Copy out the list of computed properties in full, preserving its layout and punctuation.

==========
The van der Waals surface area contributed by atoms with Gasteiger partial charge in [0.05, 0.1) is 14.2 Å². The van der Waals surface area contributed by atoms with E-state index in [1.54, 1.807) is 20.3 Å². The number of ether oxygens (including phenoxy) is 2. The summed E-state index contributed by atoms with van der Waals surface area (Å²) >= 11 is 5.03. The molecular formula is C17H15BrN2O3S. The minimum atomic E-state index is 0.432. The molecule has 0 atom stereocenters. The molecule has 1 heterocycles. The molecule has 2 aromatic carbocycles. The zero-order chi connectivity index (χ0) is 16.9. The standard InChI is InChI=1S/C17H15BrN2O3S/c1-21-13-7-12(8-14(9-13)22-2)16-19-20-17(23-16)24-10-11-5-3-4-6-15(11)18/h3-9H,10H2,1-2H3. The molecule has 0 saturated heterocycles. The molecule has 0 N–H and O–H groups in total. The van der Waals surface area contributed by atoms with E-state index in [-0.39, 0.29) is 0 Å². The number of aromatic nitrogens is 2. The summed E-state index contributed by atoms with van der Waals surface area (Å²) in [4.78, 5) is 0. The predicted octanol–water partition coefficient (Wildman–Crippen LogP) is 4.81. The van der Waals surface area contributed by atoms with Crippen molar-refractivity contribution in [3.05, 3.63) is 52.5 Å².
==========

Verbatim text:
The van der Waals surface area contributed by atoms with Gasteiger partial charge in [0.05, 0.1) is 14.2 Å². The van der Waals surface area contributed by atoms with E-state index in [1.54, 1.807) is 20.3 Å². The number of ether oxygens (including phenoxy) is 2. The summed E-state index contributed by atoms with van der Waals surface area (Å²) >= 11 is 5.03. The molecular formula is C17H15BrN2O3S. The minimum atomic E-state index is 0.432. The molecule has 0 atom stereocenters. The molecule has 1 heterocycles. The molecule has 2 aromatic carbocycles. The zero-order chi connectivity index (χ0) is 16.9. The standard InChI is InChI=1S/C17H15BrN2O3S/c1-21-13-7-12(8-14(9-13)22-2)16-19-20-17(23-16)24-10-11-5-3-4-6-15(11)18/h3-9H,10H2,1-2H3. The molecule has 0 saturated heterocycles. The molecule has 0 N–H and O–H groups in total. The van der Waals surface area contributed by atoms with E-state index in [-0.39, 0.29) is 0 Å². The number of aromatic nitrogens is 2. The summed E-state index contributed by atoms with van der Waals surface area (Å²) in [4.78, 5) is 0. The predicted octanol–water partition coefficient (Wildman–Crippen LogP) is 4.81. The van der Waals surface area contributed by atoms with Crippen molar-refractivity contribution in [3.05, 3.63) is 52.5 Å².